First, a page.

There are many techniques that can be used in the planning process in order to increase the return on your investment.  I want to remind you of three that are sometimes undervalued.

If your plan involves other people then its main purpose is to serve as a tool for communication – and the easier it is to understand, the more people you will be able to attract as an audience.  In math it’s called solving to the lowest common denominator.  In pop music it’s called finding a hook.  In sales it’s called giving an elevator speech.

It is our practice to simplify any plan into something that can be printed on just one page.  Since you really can only effectively work on one thing at a time, the one page plan serves as a constant reminder as to which tasks should be prioritized the highest – especially if it is displayed in a prominent location on your desk!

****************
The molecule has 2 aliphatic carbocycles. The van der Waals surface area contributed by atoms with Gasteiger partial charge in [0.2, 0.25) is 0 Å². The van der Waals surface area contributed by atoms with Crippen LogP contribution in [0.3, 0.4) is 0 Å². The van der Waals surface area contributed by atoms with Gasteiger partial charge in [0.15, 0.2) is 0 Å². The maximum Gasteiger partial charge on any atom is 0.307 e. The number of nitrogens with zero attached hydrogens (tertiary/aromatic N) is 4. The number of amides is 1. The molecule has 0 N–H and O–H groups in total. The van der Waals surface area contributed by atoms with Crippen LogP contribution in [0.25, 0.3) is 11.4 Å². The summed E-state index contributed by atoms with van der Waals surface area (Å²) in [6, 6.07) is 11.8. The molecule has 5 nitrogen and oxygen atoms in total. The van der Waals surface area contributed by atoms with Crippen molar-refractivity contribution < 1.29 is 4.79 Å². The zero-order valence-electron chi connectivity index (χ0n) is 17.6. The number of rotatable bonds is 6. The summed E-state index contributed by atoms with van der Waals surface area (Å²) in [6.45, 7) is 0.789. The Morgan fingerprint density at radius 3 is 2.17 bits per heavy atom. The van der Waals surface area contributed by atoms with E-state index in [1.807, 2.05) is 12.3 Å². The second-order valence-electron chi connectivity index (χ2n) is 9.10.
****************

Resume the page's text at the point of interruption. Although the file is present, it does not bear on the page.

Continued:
How much detail should it contain?  While multi-year planning is conducted by our owners with the input of key staff members, our entire company works together to develop an annual company plan.  We allow one level of "nesting” initiatives within the annual plan but each team member must develop and execute a personal 90-day plan that relates to the initiatives of the annual plan.  Each plan keeps the detail level to about one page – any more detail than that and you’re just boring each other.

"Better a little which is well done, than a great deal imperfectly,” attributed to Plato.

Another related quote is easier to document:

"The business schools reward difficult complex behavior more than simple behavior, but simple behavior is more effective," attributed to Warren Buffett.

An important benefit of this process is that your plan becomes a protective shield to keep you from being assigned "pet projects” that don’t benefit the entire company.

"A winner is someone who recognizes his God-given talents, works his tail off to develop them into skills, and uses these skills to accomplish his goals,” attributed to Larry Bird.

We live in a society that expects immediate and perfect results.  It would be disingenuous if this article led you believe that there are simple steps which guarantee success at developing or executing your plan.  The process of planning and the execution of the plan are both skills that can be improved.  The value of practice is often overlooked.